Background: Patient-reported outcomes (PROs) have an increasingly important role in the evaluation of new therapies for inflammatory bowel disease. The US Food and Drug Administration has issued formal guidance to describe the role of PRO instruments in evaluation of claims for product labelling. However, no validated PRO exists for ulcerative colitis.
Aim: To investigate whether the PROs from the Mayo Clinic Score (MCS) for UC can be modified, to develop an interim PRO for use in clinical trials, alone or in combination with endoscopy.
Methods: Data from an induction trial of a mesalazine (mesalamine) formulation were used to compare effect sizes between mesalazine and placebo for PRO items (stool frequency and rectal bleeding) alone and in combination with endoscopy. The operating properties of the PRO were validated using data from a phase 2 trial of MLN02, a humanised antibody to the α4β7 integrin in patients with UC.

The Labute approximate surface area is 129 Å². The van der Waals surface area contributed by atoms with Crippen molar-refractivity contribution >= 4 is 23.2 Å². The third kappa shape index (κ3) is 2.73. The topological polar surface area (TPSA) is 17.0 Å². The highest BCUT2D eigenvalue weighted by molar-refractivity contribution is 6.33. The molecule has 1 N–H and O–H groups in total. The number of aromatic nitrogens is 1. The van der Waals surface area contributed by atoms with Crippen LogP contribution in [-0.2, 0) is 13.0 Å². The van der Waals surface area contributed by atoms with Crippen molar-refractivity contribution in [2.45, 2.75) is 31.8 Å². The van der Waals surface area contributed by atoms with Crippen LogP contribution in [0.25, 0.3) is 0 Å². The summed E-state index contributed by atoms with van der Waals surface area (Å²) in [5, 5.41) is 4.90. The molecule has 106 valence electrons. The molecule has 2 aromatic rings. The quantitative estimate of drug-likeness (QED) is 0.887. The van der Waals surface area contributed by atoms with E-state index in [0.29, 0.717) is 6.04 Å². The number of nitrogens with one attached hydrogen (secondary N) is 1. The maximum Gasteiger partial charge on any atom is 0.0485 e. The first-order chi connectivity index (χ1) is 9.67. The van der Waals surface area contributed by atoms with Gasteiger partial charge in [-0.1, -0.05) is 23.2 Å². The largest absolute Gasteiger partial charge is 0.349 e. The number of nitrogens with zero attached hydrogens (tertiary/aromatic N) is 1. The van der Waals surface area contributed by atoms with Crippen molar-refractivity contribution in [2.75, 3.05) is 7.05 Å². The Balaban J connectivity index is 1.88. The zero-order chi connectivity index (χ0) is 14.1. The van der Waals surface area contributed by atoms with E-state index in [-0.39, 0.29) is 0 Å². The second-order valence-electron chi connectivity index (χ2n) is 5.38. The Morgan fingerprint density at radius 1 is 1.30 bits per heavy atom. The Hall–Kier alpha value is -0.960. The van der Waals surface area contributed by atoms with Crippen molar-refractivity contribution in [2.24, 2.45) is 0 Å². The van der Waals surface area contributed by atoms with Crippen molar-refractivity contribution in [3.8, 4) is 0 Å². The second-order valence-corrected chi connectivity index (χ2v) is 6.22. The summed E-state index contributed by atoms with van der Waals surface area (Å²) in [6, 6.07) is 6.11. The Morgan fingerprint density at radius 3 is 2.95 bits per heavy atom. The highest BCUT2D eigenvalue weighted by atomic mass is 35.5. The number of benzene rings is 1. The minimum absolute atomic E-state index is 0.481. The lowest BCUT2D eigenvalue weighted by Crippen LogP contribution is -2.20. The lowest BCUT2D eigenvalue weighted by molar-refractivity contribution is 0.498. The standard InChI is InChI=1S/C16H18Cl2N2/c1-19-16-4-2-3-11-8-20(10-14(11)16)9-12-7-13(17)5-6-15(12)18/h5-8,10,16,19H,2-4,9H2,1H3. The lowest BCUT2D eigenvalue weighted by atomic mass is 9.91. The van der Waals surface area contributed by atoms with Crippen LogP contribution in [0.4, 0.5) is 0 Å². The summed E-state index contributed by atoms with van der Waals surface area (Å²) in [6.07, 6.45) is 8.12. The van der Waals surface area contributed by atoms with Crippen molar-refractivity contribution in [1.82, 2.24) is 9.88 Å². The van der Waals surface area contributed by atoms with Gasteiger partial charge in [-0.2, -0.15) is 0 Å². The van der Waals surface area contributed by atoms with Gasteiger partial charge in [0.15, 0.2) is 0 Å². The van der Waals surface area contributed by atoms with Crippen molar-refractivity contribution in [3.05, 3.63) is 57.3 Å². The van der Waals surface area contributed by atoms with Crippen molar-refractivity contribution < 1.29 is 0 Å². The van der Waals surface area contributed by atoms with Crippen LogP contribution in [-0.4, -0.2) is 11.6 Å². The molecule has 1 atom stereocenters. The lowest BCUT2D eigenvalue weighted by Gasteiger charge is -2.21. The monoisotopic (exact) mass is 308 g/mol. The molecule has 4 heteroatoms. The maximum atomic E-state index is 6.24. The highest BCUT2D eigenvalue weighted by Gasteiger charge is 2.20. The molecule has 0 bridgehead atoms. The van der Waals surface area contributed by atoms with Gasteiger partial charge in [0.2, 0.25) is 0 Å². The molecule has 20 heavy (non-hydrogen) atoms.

Results: A two-item PRO (PRO2) consisting of rectal bleeding = 0 and stool frequency ≤1 or ≤2, combined with an endoscopy subscore ≤1 yielded statistically significant differences between active drug and placebo. This combination yielded the most similar effect sizes and placebo rates for remission, compared to the primary trials. Use of PRO items alone yielded high placebo remission rates in both data sets, although rates were lower when the items were combined and remission defined as PRO2 = 0.
Conclusion: Patient-reported outcomes items derived from the Mayo Clinic Score combined with endoscopy as a co-primary endpoint may be an appropriate interim outcome measure for ulcerative colitis trials.
© 2015 John Wiley & Sons Ltd.